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August 1979
216 pages  

6 x 9
9780822984702
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The Politics of Social Security in Brazil
Malloy, James
This study follows the progressive evolution of social insurance policy from 1889 to 1979, through four alternating periods of democratic and authoritarian governments.

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James M. Malloy is professor emeritus of political science at the University of Pittsburgh.
“For those interested in Luso-Brazilian topics this is an informative and well-researched monograph on the evolution of Brazil's social security system. . . . which traces the evolution of social services in Brazil from their inception to the present by relating them to wider developments in that country's politics and society.”—Luso-Brazilian Review

“Malloy focuses on the state, and the way in which governing elites used social insurance policy to achieve political aims. . . . Well argued and concise, this book is a relief from narrow technical studies.”—International Social Security Review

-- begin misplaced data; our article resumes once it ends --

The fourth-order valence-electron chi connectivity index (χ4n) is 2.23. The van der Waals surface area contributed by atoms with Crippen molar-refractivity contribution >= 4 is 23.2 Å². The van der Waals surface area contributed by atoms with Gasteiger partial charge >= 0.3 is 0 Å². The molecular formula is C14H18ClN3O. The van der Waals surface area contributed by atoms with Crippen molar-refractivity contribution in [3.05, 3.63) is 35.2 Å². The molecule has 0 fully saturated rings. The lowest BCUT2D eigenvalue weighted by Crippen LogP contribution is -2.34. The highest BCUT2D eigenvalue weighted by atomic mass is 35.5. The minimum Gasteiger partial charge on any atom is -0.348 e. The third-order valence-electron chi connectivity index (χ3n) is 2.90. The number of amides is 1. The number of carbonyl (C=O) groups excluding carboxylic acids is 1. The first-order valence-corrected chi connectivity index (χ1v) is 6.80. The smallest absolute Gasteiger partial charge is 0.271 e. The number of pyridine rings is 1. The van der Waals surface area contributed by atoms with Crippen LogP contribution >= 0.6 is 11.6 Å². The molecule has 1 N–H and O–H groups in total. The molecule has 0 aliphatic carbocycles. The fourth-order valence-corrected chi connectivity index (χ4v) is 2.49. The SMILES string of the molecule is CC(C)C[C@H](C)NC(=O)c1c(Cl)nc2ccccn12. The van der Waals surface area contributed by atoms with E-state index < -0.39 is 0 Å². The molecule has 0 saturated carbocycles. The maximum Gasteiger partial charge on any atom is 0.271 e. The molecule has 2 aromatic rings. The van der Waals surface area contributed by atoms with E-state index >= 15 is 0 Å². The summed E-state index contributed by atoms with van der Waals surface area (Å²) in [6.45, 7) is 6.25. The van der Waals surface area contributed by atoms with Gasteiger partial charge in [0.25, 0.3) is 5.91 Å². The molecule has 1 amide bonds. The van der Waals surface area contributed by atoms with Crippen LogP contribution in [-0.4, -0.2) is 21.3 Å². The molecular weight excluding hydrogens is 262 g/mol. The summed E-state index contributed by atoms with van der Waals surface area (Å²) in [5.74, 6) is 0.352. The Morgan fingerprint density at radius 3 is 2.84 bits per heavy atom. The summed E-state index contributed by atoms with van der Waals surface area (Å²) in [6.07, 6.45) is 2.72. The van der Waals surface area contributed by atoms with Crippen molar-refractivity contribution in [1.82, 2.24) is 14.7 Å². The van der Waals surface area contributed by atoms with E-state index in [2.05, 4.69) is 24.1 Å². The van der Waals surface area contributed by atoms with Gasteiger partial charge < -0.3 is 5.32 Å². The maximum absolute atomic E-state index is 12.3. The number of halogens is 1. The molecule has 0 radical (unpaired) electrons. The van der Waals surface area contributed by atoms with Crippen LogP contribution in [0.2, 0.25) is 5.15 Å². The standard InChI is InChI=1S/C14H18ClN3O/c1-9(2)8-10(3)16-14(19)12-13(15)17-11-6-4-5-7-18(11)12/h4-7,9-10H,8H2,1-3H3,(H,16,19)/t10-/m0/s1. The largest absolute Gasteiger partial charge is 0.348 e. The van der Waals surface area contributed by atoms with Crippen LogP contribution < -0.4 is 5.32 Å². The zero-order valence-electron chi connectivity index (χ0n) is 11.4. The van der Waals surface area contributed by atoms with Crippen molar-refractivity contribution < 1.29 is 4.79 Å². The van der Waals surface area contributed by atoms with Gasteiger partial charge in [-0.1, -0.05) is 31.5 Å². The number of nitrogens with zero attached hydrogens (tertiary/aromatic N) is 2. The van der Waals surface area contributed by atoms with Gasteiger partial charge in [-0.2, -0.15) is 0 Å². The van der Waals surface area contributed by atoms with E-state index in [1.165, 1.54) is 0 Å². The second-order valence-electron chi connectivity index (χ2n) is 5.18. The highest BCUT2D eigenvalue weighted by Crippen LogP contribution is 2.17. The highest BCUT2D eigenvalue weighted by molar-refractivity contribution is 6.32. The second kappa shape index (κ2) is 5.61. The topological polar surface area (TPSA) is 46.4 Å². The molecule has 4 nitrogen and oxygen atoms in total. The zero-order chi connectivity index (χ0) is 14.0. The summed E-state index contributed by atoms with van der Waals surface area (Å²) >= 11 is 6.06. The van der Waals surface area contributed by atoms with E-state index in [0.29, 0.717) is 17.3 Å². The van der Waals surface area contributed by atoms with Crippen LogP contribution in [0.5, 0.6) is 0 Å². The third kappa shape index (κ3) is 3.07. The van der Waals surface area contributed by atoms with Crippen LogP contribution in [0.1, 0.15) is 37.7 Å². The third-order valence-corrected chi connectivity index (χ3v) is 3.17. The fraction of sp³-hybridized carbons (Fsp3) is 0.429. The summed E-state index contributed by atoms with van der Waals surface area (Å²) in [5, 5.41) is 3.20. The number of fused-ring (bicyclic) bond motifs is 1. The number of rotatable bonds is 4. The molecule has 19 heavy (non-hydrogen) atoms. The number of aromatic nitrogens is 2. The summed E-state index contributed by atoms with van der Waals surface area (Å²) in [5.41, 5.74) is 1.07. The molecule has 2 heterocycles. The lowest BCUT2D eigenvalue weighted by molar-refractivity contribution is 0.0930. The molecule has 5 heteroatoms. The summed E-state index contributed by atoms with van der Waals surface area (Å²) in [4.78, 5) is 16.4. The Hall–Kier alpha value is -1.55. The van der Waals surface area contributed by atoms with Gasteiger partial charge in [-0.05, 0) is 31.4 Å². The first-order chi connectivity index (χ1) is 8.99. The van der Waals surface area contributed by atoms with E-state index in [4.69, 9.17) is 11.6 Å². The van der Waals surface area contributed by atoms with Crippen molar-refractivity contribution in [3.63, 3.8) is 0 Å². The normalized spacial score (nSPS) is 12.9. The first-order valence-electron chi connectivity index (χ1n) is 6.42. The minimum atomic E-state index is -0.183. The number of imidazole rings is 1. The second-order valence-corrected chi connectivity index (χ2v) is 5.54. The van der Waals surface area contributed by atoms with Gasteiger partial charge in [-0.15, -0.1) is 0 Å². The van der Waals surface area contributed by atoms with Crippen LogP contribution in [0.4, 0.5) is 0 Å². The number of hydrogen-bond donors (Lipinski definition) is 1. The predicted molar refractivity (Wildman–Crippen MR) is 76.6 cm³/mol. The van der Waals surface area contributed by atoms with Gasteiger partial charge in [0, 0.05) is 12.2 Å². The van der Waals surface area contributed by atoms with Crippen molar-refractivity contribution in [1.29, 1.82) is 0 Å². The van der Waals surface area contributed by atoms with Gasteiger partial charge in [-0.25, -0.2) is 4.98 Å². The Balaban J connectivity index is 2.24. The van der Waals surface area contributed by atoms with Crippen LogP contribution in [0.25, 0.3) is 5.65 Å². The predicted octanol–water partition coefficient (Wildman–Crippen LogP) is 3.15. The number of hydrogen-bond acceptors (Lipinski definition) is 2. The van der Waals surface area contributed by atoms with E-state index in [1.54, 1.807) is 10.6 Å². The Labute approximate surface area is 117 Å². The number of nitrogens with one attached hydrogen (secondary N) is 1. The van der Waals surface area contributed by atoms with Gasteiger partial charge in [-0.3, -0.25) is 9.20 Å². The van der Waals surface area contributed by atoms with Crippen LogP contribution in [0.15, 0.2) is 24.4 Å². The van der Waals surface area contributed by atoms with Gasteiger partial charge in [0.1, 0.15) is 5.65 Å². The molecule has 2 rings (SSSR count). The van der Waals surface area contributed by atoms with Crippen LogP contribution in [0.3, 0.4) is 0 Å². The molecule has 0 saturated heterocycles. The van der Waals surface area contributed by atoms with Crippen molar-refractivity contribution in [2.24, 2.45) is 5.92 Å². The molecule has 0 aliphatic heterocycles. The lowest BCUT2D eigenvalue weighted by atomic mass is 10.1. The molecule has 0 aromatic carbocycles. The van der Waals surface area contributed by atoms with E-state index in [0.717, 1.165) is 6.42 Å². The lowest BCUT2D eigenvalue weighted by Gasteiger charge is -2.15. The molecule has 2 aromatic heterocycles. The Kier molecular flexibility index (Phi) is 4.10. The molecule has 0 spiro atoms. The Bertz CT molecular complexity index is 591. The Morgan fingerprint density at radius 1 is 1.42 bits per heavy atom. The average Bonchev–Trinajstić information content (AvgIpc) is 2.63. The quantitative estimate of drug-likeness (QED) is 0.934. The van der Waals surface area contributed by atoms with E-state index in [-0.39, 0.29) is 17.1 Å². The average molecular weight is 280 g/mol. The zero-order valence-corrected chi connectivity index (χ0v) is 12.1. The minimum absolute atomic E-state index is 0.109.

“Malloy blends two perspectives to interpret what he finds-one economic, the other political. . . . Very readable and stimulating.”—Latin American Research Review

“James M. Malloy has written an insightful and interesting analysis of the relationship between the state and society in Brazil, as viewed through the evolution of the country's social insurance system.”—American Political Science Review

Complete Description Reviews
Pitt Latin American Series
Latin America/Politics
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Brazil has one of the most elaborate social security systems in Latin America. This study follows the progressive evolution of social insurance policy from 1889 to 1979, through four alternating periods of democratic and authoritarian governments: oligarchic democracy, organic authoritarianism, populist democracy, and bureaucratic authoritarianism.
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